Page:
So, what I wanted to recommend to you guys, is as we start to do this, is to … some unique options that you can do when you’re doing these custom contents, and how to do it the right way. And how to bring unique items into it. So, let’s start talking about the ultra-widescreen, to start off with. Some common examples of what we see in and that works really well. Especially if you’re forced into this. For example, if you’re using a keynote speaker, they don’t want to make custom content for this sized screen, they just plan to have 16 by 9. Well the best thing you can do at that point, is taking a 16 by 9 presentation and place it off to the side. And put something else right next to it, another 16 by 9 screen, you know. Add some borders, designs, and things like that. You know, maybe some sponsor logos at the bottom. Maybe your logo at the top right. That sort of stuff.
Know You’re Options And Switch It Up
However, what’s cool is that, not only can you show a presentation on this kind of screen within a screen, a picture in a picture. But you can show something else over, as well, as I was talking about. So what this number two might be is, for example, it could be a camera angle. So like, for example, what we usually like to see is, usually we put … when we do these triple wide screens, we put another screen on either side, that does cameras. This is just content. But let’s say, for example, you’re doing a cooking event, which we’ve done before. And what we did is we put, you know, the PowerPoint over here and then they’re doing demonstrations, so we put a constant top-down view right next to them, which is really cool. Again, utilizing this screen, and when you’re able to switch. Or for example, you could put one camera on this one, second camera on this one. Pretty cool, again like, picture and pictures options available to you when you’re doing these screen formats.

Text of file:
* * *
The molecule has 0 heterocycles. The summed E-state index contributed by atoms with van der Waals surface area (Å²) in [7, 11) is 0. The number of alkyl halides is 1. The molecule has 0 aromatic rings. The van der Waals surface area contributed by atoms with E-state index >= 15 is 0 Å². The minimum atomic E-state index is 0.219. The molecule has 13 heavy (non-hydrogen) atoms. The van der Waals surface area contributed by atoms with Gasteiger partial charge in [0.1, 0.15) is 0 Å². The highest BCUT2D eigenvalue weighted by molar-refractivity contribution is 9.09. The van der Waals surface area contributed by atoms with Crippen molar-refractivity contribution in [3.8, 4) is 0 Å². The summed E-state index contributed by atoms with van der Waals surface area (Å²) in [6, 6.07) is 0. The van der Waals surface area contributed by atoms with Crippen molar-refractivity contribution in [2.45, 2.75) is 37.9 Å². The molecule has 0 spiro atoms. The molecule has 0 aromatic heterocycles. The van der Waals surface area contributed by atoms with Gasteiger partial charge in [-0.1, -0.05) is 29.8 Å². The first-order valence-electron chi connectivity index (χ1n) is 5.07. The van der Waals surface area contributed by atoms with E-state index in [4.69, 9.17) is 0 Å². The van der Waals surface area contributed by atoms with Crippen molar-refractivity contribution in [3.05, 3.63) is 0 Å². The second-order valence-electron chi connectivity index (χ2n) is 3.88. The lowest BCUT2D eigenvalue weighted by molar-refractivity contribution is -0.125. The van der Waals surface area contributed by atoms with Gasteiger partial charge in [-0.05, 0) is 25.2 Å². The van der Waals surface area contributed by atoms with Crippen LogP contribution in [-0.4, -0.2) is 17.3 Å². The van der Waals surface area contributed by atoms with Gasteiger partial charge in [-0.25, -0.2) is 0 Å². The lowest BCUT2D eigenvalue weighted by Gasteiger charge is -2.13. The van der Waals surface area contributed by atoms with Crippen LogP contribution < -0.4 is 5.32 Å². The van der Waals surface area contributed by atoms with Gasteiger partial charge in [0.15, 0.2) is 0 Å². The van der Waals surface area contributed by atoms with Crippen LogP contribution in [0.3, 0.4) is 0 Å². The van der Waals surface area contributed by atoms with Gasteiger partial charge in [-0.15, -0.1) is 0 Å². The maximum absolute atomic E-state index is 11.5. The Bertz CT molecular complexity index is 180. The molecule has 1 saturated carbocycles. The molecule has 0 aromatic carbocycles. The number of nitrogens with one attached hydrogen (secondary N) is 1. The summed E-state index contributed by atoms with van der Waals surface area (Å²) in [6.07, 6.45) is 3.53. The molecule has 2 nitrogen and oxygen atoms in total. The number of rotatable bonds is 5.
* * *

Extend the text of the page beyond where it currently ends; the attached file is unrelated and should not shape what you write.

However, one thing that I’ve seen that would also be really successful is you have the PowerPoint over here, and then you put an audience engagement software over here on the right-hand side. For example, it could be something like a text to screen software, or a Q&A software, or a polling software. You could put that over here so as they’re showing their PowerPoint, the question and answers, and polls are pulling up here on the second screen the entire time. Pretty cool, right? So then that you are maximizing the space, you get to add a little bit of theme-ing around it, really, really good. Really, really cool.
But again, nothing really groundbreaking with that, because to be honest, you could do the two screen option just by getting two 16 by 9 screens. And putting them side by side. And you don’t have that option. So, the best way to take advantage of this is by utilizing the weird aspect ratio. So, for example, asking your presenters to create a three by one aspect ratio screen, for example, that fills up the entire screen. You can show more pictures, you can make the ticks bigger, you can do a lot of really cool options with it. But designing all of your content from the ground up, so it fills up that screen. That’s the best way to take advantage of that weird aspect ratio.
Get The Content To Match
So that means also, you need to film and create video content that matches that, as well. So resemble, you if you have an intro video for your conference, I highly recommend don’t just film it in normal 16 by 9, have them film it at, you know, super high resolution, for example, 4K. And then have them crop it in to make it this three-by-one aspect ratio. It would allow you to utilize this screen and make it look so much better and you’re going to be so much happier with the results. And your actually taking advantage of this screen.
Well, you might be thinking to yourself, well that’s cool, I’ve seen that before but you talked a little bit about these vertical screens. This is a new trend that we’re starting to see with a lot of events, especially music festivals. So something you can always do as well, is also take it and do a bunch of vertical screens as well. Again, you’re going to have to create custom content for that. Don’t just think about how you can smash the 16 by 9 content into that screen and not utilize it. But one cool thing that I want to give you guys as an idea, was actually that I’ve seen a lot with these verticals, is to utilize these for camera to screen. Or what we call IMAG, or image magnification. So what we do, is instead of doing that normal shot or the presenter, you know, head to toe with all his kind of wasted space on either side. They can do a, you know, head to toe shot of them, and do a nice vertical and it almost looks like they’re walking right next to the stage as the cameras follow them. So consider using vertical side screens for your camera magnification. Which is pretty darn cool and looks pretty awesome.
- avoid 3:4 and use at least 16:9,
- think about how you can use all of your presentation space to captivate your audience,
- higher AV budgets can get you a unique 3:1 or 5:1 aspect ratio.